Israeli scientists develop heat-resistant apricot trees

The hottest August since thermometers were invented, seems to suggest climate change is upon us. At Israel's Agricultural Research Organization, better known as the Volcani Institute, scientists have been working for well over a decade on developing crop plants that will not only survive, but thrive, in hotter conditions.

If at first the Volcanites only thought about advancing Israeli agriculture, as the state of the planet became clearer, they realized that developing plants to survive in extreme conditions is a planetwide need, Dr. Doron Holland tells Haaretz. And in what could be a breakthrough for global farming, he and his team have identified a genetic mechanism that controls temperature sensitivity in the apricot. With that knowledge, the hope is that heat tolerance in other crop plants can be manipulated.

A better apricot
The Volcani institute does not engage in genetic engineering, not least because engineering food crops and transgenic food in general is a regulatory minefield in Israel. The scientists develop better apricots, or whatever, through a technique whose origin is lost in history: grafting.
With what do they graft said apricot trees? With local plants that are highly heat-tolerant. And, knowing the relevant genetic sequence means the developers don't have to wait for the plant to grow up and start proliferating before they can see if it has the desirable characteristics or not. Once the seed has sprouted, they can sample the plant tissue and determine whether the desired sequence is there.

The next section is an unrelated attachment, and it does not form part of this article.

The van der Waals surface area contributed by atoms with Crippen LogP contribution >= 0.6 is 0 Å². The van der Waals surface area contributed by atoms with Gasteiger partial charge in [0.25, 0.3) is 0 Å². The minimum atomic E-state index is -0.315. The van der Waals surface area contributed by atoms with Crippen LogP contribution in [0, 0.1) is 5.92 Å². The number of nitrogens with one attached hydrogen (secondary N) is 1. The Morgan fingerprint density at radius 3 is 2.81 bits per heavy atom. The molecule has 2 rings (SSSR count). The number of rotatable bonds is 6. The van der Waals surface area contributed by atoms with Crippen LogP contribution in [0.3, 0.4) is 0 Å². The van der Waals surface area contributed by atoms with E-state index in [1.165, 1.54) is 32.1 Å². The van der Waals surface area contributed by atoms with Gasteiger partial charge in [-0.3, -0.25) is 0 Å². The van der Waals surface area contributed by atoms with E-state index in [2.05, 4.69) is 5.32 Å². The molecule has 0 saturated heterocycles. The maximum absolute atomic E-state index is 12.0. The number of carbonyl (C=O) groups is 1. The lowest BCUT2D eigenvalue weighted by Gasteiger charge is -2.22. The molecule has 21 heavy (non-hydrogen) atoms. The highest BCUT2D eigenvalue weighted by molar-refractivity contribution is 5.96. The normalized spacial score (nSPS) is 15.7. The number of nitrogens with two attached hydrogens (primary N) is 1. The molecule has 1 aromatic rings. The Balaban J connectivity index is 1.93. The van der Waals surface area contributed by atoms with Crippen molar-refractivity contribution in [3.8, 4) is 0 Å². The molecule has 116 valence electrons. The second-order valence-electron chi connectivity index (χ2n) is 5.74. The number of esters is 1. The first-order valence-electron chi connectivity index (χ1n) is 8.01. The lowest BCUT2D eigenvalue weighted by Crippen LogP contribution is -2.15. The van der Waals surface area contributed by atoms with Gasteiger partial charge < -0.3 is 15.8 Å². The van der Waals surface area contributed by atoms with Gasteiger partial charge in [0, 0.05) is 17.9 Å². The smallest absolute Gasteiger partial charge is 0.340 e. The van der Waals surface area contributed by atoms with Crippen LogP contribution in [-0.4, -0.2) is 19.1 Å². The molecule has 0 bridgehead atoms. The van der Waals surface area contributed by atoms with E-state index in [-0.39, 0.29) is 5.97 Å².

Mutant peach
Support for their work came from South Carolina, where the team had a mutant form of peach that eschewed dormancy breaks entirely. The trees were not sensitive to the environmental temperature, Holland explains. The mutation turned out to be in the same area that the Israelis had mapped in the apricot.

Later a New Zealand group read the Israeli paper and showed that manipulating the genes the Volcanites had identified changed the cold requirements of kiwi. The fruit, not the bird.

They however were using genetic engineering, Holland says, mucking about with the genome to amplify the expression of the gene. "It's like using a 5-kilo mallet," Holland sniffs. "they caused over-expression of the gene, which is not good. Apparently, changes have to be made much more delicately."

Transgenic or grafted, today we already have more heat-tolerant apricots, peaches, kiwis and even some apples. Holland for one believes this is just the beginning. "We're going to see fruit and vegetables grow where they couldn't grow before," he predicts. Even wheat? Even wheat.

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